By Bernard Cornwell

Viking. 405 pp. $18.95

"Redcoat," a new novel by Bernard Cornwell, is a rousing adventure yarn set during the American Revolution, specifically the eight-month period from the fall of 1777 to the spring of 1778 when Sir William Howe and the British occupied Philadelphia. The largest city in America, still filled with Loyalists who could be rallied to the flag, it was a prize worth having. Besides, Howe liked it. Bringing his mistress down from New York, he settled in for a winter of parties and good cheer.

Cornwell tells the story of that winter by setting in motion at least four lines of plot. Two of his stories -- one American, the other British -- wind through High Society, while a second pair takes us Below Stairs. One of the difficulties of the book, though not a crucial one, is that none of these separate narratives ever quite takes over, so that, as they interweave, we're sometimes not exactly sure where we are; but they do serve the author's purpose of giving us a picture of the conflict from every angle.

Sam Gilpin, the "redcoat" of the title, has joined the king's army and now must pay the price: blood and guts, flogging, a brutal life of forced marches and penny whores. Above him is the world of the British officer, the court that swirls around General Howe. Here we have Captain Vane, elevated by "Good-Natured Billy" from the ranks, but soon consumed by ambition: This will take the form of a brutal investigation of Martha Crowl, a rich Philadelphia matron who's spying for Washington.

In turn, we see the world of the colonies' "aristocracy," a world now much divided. Martha is passionate for Liberty, but her uncle, Abel Becket, is a Tory who refuses to "fight for some dreamer's madness called independence." Abel's young nephew, the cripple Jonathon, makes the last link, for he has fallen in love with a farm girl, Caroline Fisher, who lives among the river men and small traders of the Delaware. Naturally, the separate fates of all those characters come together, though I don't want to spoil Cornwell's story by saying exactly how.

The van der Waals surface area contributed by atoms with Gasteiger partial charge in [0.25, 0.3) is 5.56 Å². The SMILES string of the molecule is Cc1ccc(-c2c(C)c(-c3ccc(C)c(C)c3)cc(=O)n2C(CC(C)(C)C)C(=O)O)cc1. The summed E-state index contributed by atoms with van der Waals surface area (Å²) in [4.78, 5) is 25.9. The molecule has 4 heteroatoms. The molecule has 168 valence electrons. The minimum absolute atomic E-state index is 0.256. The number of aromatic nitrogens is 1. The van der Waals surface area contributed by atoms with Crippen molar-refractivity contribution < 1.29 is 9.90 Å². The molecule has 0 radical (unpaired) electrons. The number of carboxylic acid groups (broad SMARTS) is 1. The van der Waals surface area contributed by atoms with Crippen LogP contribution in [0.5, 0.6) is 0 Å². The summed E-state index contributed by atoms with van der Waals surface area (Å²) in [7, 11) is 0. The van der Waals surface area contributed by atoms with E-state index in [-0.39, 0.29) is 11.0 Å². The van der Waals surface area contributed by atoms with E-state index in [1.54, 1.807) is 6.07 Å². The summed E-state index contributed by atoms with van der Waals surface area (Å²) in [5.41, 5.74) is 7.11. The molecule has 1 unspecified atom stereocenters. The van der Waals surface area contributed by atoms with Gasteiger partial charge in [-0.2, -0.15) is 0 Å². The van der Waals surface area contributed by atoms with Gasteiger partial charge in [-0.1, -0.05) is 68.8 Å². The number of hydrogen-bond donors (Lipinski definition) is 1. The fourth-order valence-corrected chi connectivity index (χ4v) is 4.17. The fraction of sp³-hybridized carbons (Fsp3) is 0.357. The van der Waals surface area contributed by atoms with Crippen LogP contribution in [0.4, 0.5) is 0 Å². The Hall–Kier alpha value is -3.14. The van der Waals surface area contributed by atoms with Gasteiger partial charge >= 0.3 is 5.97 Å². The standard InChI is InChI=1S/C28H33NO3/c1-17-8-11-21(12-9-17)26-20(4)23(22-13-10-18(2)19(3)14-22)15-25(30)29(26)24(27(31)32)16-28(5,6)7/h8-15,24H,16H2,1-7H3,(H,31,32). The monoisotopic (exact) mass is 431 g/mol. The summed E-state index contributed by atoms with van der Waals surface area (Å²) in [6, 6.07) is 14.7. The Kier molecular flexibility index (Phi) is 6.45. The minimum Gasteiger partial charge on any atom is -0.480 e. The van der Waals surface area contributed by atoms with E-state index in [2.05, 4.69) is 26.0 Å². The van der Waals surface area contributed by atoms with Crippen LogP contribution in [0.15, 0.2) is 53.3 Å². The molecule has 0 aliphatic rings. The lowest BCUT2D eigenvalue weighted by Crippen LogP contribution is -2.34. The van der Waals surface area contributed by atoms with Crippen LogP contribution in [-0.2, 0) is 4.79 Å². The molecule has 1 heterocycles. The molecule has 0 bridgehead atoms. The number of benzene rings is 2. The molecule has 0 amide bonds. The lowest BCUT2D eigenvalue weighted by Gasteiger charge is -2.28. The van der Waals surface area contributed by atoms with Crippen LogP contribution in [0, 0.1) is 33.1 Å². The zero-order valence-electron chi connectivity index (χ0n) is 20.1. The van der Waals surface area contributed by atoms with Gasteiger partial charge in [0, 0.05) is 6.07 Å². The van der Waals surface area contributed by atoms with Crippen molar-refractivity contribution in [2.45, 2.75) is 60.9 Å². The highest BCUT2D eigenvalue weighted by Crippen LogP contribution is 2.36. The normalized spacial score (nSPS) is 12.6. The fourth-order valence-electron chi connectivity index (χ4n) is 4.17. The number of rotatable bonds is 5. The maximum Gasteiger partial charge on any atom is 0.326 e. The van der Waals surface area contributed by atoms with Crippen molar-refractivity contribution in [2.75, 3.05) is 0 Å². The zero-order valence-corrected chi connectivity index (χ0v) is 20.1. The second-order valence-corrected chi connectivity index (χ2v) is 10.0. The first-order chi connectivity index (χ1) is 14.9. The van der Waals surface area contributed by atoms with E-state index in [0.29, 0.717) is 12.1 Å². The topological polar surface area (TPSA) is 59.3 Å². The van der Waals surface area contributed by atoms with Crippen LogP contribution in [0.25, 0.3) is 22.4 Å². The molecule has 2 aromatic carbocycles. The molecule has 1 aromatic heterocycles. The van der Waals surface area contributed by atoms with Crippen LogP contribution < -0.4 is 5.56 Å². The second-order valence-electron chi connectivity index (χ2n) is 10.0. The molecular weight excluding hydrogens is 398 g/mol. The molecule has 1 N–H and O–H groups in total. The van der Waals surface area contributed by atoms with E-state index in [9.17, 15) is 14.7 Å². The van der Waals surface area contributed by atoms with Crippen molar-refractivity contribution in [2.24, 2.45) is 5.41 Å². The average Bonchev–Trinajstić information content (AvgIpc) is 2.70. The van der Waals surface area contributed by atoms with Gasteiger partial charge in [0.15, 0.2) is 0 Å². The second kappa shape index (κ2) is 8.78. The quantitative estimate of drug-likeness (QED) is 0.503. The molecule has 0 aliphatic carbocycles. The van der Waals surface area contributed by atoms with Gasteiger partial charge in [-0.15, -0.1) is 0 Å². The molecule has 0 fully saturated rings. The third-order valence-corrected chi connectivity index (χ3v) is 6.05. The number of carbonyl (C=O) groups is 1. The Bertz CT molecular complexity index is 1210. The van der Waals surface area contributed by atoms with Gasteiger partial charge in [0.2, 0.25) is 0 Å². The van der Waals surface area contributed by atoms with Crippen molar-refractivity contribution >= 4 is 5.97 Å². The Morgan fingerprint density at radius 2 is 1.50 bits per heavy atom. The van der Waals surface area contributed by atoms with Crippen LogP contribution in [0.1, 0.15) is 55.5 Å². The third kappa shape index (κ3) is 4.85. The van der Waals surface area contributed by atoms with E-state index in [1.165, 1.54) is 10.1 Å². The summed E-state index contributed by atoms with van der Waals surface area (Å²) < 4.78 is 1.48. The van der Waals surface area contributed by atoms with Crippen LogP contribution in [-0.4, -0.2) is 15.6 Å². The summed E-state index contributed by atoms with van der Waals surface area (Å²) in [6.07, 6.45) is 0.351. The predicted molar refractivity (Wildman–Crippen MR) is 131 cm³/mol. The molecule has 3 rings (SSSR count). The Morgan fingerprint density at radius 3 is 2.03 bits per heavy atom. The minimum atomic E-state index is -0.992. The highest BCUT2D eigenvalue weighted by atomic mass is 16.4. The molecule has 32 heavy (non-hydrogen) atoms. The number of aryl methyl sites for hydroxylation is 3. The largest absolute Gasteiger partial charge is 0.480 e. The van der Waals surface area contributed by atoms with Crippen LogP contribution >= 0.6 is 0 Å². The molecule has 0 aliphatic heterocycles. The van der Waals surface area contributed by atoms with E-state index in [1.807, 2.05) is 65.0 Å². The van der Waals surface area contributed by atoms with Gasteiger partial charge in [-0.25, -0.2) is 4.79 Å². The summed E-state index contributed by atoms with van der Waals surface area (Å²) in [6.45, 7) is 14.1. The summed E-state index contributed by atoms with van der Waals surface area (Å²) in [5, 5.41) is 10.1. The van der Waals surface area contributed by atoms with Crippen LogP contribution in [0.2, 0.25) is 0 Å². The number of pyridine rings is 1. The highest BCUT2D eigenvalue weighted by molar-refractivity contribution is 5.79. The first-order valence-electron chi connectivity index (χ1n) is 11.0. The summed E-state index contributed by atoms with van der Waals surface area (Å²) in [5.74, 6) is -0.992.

I learned a good deal from this book. Cornwell obviously has a passion for military history, and his battle scenes are excellent. The book begins with a brutal description of the massacre at Paoli's tavern, where "No-Flint Grey" literally caught the Americans napping. And the battle at Germantown is very well done; the roar of the muskets and the famous fog (some of Washington's men fired on each other) don't obscure the broader picture of what's going on.

About larger matters, he also displays a good sense of perspective. His choice of this particular episode as the center of his book is itself instructive. Howe's occupation of Philadelphia was certainly important, but in comparison with other campaigns and battles, it was something of a sideshow. This, however, is part of Cornwell's point: to show how reluctantly the British committed themselves to the war, and how unimportant it was in the world at that time. One of Washington's generals, Charles Lee, was apparently Howe's captive over the winter, and at one point he wonders aloud why he bothers to fight for the rebellion at all. "Why do you?" asks Howe, and Lee shrugs: "To get my name in the history books, I suppose." To which Howe replies, "You think history will remember such a little war?"

Still, despite all this in Cornwell's favor, it's important to note that this book never quite manages to leap the divide that separates costume drama from the true historical novel -- there's one large matter he doesn't get right. That is motivation, of course. What kind of history did Lee, Washington and the others really believe in? Why did they fight? In the narrative, Cornwell's characters are most commonly linked by soap opera "love," and though words like "Liberty" crop up fairly often, they are only words. The religious ideals and political passions that these people felt are absent, so that this is a book about the American Revolution that contains no ideas. And even today, when America's greatness resides in her power, it is the ideas that make the history worth reading. The reviewer is the author of "The Red Fox." His next novel is titled "China Lake."